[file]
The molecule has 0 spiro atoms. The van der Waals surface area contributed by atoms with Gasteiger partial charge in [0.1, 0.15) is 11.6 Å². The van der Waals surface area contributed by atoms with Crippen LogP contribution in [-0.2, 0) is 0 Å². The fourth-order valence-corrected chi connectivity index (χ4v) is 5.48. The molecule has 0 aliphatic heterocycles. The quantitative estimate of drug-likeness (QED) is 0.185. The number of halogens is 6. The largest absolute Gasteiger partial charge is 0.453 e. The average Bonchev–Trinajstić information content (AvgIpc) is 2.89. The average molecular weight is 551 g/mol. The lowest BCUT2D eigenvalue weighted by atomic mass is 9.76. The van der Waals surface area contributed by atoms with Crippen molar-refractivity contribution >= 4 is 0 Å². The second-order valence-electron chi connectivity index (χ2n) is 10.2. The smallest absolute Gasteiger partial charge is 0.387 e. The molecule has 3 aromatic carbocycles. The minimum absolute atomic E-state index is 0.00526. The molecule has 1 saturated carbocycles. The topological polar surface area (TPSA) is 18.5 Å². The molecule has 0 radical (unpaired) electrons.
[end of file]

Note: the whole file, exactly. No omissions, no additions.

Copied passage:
The molecule has 0 spiro atoms. The van der Waals surface area contributed by atoms with Gasteiger partial charge in [0.1, 0.15) is 11.6 Å². The van der Waals surface area contributed by atoms with Crippen LogP contribution in [-0.2, 0) is 0 Å². The fourth-order valence-corrected chi connectivity index (χ4v) is 5.48. The molecule has 0 aliphatic heterocycles. The quantitative estimate of drug-likeness (QED) is 0.185. The number of halogens is 6. The largest absolute Gasteiger partial charge is 0.453 e. The average Bonchev–Trinajstić information content (AvgIpc) is 2.89. The average molecular weight is 551 g/mol. The lowest BCUT2D eigenvalue weighted by atomic mass is 9.76. The van der Waals surface area contributed by atoms with Crippen molar-refractivity contribution >= 4 is 0 Å². The second-order valence-electron chi connectivity index (χ2n) is 10.2. The smallest absolute Gasteiger partial charge is 0.387 e. The molecule has 3 aromatic carbocycles. The minimum absolute atomic E-state index is 0.00526. The molecule has 1 saturated carbocycles. The topological polar surface area (TPSA) is 18.5 Å². The molecule has 0 radical (unpaired) electrons.